What I did learn from the documentary was that people have been "squatters" in the Mud Flats of the Hudson River - Penn Station since the late 1800's, early 1900's. The tunnel was built on top of a landfill and stretches from 72nd to 123rd Streets. In 1991, when Amtrak was laying new track, they found 150 people leaving in the tunnel. The documentary helped in negotiating the people from their make shift homes, into section 8 housing with jobs and the opportunity to change their lives.
The only part of the movie that was unclear to me was how did they get their refrigerators, large pieces of plywood, T.V.'s and other large items, down to their living quarters. They tapped into the electricity and could run refrigerators, televisions, hot plates, shavers, many of the conveniences of home. Not everyone has a drug problem, some just ran away from their home lives and found that living in the tunnels was the easiest way to insure no one stole their personal items, and their safety from the non compassionate world who shunned them.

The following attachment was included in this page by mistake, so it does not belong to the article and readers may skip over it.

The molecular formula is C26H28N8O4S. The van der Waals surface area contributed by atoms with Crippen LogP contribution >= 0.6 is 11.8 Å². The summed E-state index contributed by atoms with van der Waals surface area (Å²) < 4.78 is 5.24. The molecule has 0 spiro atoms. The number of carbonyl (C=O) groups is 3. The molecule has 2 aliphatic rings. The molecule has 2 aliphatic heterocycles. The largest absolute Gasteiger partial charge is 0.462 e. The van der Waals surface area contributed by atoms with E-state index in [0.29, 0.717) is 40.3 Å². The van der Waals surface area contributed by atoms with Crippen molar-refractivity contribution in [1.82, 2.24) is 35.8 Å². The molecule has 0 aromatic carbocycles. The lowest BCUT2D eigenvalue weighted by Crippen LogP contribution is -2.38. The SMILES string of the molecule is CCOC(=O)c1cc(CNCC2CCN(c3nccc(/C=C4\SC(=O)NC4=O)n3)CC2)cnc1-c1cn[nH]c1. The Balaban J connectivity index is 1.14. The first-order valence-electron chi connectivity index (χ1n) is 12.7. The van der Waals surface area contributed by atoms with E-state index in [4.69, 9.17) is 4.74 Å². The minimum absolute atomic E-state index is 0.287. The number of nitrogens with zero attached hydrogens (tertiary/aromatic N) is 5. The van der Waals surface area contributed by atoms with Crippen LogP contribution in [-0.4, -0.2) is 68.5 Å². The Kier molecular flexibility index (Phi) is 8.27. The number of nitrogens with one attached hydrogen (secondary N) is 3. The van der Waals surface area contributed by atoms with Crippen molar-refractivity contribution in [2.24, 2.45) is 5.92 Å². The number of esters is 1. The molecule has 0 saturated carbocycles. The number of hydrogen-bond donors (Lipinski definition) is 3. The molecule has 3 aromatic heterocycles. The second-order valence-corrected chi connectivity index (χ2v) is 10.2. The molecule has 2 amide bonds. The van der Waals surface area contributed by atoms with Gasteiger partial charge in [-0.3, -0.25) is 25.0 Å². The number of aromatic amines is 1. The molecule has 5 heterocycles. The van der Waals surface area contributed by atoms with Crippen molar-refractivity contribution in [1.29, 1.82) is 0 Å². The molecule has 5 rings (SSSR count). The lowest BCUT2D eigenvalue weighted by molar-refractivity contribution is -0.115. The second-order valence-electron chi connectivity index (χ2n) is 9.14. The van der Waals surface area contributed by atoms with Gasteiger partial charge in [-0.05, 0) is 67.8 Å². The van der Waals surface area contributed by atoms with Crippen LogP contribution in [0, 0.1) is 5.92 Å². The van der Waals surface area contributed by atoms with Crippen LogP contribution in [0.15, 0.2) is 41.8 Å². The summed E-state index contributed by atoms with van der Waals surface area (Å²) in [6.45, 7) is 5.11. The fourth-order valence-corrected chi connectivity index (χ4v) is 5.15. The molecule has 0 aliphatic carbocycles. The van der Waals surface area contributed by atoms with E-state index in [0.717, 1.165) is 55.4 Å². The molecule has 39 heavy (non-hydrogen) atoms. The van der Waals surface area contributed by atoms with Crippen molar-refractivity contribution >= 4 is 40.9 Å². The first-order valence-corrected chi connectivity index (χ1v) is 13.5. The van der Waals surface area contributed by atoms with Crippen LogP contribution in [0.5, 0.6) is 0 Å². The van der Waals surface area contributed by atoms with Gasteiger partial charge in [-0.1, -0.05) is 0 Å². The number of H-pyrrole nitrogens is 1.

The film won many awards including:
2000 - Dark Days - Independent Spirit Award - Best Documentary.
2000 - Dark Days - L.A. Film Critics Association - Best Documentary.
2000 - Dark Days - Sundance Film Festival - Freedom of Expression Award.
2000 - Dark Days - Sundance Film Festival - Audience Award for Documentary Film.
2000 - Dark Days - Sundance Film Festival - Cinematography Award in Documentary Competition.
Director: Marc Singer
Producer: Marc Singer